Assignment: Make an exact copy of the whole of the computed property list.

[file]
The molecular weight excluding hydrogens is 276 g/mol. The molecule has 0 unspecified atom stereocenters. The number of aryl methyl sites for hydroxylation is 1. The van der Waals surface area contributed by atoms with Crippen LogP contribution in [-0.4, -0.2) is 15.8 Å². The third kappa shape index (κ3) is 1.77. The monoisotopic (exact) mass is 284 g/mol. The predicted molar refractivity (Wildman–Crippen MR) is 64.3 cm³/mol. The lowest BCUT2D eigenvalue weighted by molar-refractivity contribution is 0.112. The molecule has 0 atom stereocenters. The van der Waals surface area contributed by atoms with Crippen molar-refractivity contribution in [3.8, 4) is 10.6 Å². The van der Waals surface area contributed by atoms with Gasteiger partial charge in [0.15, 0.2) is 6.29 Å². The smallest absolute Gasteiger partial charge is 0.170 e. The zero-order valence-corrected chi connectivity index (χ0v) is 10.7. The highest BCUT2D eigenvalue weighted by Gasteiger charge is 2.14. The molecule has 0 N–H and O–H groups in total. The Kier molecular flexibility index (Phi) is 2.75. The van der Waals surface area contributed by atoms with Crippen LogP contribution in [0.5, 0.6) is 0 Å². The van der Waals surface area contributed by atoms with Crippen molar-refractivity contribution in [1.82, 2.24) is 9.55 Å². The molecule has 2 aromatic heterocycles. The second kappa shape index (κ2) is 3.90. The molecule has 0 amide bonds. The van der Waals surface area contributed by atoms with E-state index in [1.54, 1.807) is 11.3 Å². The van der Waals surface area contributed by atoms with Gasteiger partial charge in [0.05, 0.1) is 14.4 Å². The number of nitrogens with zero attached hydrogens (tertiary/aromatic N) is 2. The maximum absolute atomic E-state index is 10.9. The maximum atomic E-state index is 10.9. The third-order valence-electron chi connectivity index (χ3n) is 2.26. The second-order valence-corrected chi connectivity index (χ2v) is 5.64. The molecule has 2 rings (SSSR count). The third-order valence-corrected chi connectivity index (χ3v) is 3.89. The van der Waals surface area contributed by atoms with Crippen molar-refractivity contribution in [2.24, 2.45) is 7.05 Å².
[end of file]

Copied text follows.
The molecular weight excluding hydrogens is 276 g/mol. The molecule has 0 unspecified atom stereocenters. The number of aryl methyl sites for hydroxylation is 1. The van der Waals surface area contributed by atoms with Crippen LogP contribution in [-0.4, -0.2) is 15.8 Å². The third kappa shape index (κ3) is 1.77. The monoisotopic (exact) mass is 284 g/mol. The predicted molar refractivity (Wildman–Crippen MR) is 64.3 cm³/mol. The lowest BCUT2D eigenvalue weighted by molar-refractivity contribution is 0.112. The molecule has 0 atom stereocenters. The van der Waals surface area contributed by atoms with Crippen molar-refractivity contribution in [3.8, 4) is 10.6 Å². The van der Waals surface area contributed by atoms with Gasteiger partial charge in [0.15, 0.2) is 6.29 Å². The smallest absolute Gasteiger partial charge is 0.170 e. The zero-order valence-corrected chi connectivity index (χ0v) is 10.7. The highest BCUT2D eigenvalue weighted by Gasteiger charge is 2.14. The molecule has 0 N–H and O–H groups in total. The Kier molecular flexibility index (Phi) is 2.75. The van der Waals surface area contributed by atoms with Crippen LogP contribution in [0.5, 0.6) is 0 Å². The van der Waals surface area contributed by atoms with Crippen molar-refractivity contribution in [1.82, 2.24) is 9.55 Å². The molecule has 2 aromatic heterocycles. The second kappa shape index (κ2) is 3.90. The molecule has 0 amide bonds. The van der Waals surface area contributed by atoms with E-state index in [1.54, 1.807) is 11.3 Å². The van der Waals surface area contributed by atoms with Gasteiger partial charge in [0.05, 0.1) is 14.4 Å². The number of nitrogens with zero attached hydrogens (tertiary/aromatic N) is 2. The maximum absolute atomic E-state index is 10.9. The maximum atomic E-state index is 10.9. The third-order valence-electron chi connectivity index (χ3n) is 2.26. The second-order valence-corrected chi connectivity index (χ2v) is 5.64. The molecule has 2 rings (SSSR count). The third-order valence-corrected chi connectivity index (χ3v) is 3.89. The van der Waals surface area contributed by atoms with Crippen molar-refractivity contribution in [2.24, 2.45) is 7.05 Å².